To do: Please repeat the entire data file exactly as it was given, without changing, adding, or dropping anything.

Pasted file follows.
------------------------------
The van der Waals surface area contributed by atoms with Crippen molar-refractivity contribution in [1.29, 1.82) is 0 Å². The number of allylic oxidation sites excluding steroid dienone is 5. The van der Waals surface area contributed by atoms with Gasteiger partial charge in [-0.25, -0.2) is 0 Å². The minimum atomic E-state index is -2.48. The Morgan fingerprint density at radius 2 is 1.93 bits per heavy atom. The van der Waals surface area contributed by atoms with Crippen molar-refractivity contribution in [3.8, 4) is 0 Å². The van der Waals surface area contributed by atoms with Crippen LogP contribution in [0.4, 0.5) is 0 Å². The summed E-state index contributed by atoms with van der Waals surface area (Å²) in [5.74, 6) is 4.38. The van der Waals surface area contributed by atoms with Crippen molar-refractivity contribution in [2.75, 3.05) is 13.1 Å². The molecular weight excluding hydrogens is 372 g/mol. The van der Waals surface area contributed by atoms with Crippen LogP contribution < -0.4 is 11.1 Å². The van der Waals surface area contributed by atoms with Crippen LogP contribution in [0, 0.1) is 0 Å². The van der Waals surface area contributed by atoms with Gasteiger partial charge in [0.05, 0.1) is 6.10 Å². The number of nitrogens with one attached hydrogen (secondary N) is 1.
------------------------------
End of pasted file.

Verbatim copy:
The van der Waals surface area contributed by atoms with Crippen molar-refractivity contribution in [1.29, 1.82) is 0 Å². The number of allylic oxidation sites excluding steroid dienone is 5. The van der Waals surface area contributed by atoms with Gasteiger partial charge in [-0.25, -0.2) is 0 Å². The minimum atomic E-state index is -2.48. The Morgan fingerprint density at radius 2 is 1.93 bits per heavy atom. The van der Waals surface area contributed by atoms with Crippen molar-refractivity contribution in [3.8, 4) is 0 Å². The van der Waals surface area contributed by atoms with Crippen LogP contribution in [0.4, 0.5) is 0 Å². The summed E-state index contributed by atoms with van der Waals surface area (Å²) in [5.74, 6) is 4.38. The van der Waals surface area contributed by atoms with Crippen molar-refractivity contribution in [2.75, 3.05) is 13.1 Å². The molecular weight excluding hydrogens is 372 g/mol. The van der Waals surface area contributed by atoms with Crippen LogP contribution < -0.4 is 11.1 Å². The van der Waals surface area contributed by atoms with Crippen LogP contribution in [0, 0.1) is 0 Å². The van der Waals surface area contributed by atoms with Gasteiger partial charge in [0.05, 0.1) is 6.10 Å². The number of nitrogens with one attached hydrogen (secondary N) is 1.